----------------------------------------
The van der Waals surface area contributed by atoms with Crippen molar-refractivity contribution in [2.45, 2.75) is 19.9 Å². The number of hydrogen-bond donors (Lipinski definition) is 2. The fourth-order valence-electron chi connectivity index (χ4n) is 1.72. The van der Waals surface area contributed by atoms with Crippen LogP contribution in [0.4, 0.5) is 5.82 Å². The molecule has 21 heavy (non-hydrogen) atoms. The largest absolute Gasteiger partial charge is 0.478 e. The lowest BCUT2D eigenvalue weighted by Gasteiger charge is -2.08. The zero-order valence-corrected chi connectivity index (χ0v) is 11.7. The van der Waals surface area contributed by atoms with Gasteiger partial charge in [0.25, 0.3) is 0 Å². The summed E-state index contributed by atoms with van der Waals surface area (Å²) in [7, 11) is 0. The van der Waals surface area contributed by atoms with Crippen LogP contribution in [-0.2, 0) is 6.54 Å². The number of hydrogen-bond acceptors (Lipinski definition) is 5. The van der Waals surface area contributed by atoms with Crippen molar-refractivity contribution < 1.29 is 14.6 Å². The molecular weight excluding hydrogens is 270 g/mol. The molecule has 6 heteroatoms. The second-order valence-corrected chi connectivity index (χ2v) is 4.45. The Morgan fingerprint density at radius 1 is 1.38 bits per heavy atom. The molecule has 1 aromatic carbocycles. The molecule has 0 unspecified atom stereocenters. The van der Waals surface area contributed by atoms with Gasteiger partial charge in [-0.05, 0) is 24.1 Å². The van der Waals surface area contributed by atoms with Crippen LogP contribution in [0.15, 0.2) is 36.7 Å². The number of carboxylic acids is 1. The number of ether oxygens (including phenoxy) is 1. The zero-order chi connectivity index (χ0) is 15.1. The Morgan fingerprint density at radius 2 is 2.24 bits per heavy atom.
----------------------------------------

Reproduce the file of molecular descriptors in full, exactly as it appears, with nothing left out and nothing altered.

The van der Waals surface area contributed by atoms with Crippen molar-refractivity contribution in [2.45, 2.75) is 19.9 Å². The number of hydrogen-bond donors (Lipinski definition) is 2. The fourth-order valence-electron chi connectivity index (χ4n) is 1.72. The van der Waals surface area contributed by atoms with Crippen LogP contribution in [0.4, 0.5) is 5.82 Å². The molecule has 21 heavy (non-hydrogen) atoms. The largest absolute Gasteiger partial charge is 0.478 e. The lowest BCUT2D eigenvalue weighted by Gasteiger charge is -2.08. The zero-order valence-corrected chi connectivity index (χ0v) is 11.7. The van der Waals surface area contributed by atoms with Gasteiger partial charge in [0.25, 0.3) is 0 Å². The summed E-state index contributed by atoms with van der Waals surface area (Å²) in [7, 11) is 0. The van der Waals surface area contributed by atoms with Crippen LogP contribution in [-0.2, 0) is 6.54 Å². The number of hydrogen-bond acceptors (Lipinski definition) is 5. The van der Waals surface area contributed by atoms with Crippen molar-refractivity contribution < 1.29 is 14.6 Å². The molecular weight excluding hydrogens is 270 g/mol. The molecule has 6 heteroatoms. The second-order valence-corrected chi connectivity index (χ2v) is 4.45. The Morgan fingerprint density at radius 1 is 1.38 bits per heavy atom. The molecule has 1 aromatic carbocycles. The molecule has 0 unspecified atom stereocenters. The van der Waals surface area contributed by atoms with Gasteiger partial charge in [-0.05, 0) is 24.1 Å². The van der Waals surface area contributed by atoms with Crippen LogP contribution in [0.15, 0.2) is 36.7 Å². The number of carboxylic acids is 1. The number of ether oxygens (including phenoxy) is 1. The zero-order chi connectivity index (χ0) is 15.1. The Morgan fingerprint density at radius 2 is 2.24 bits per heavy atom.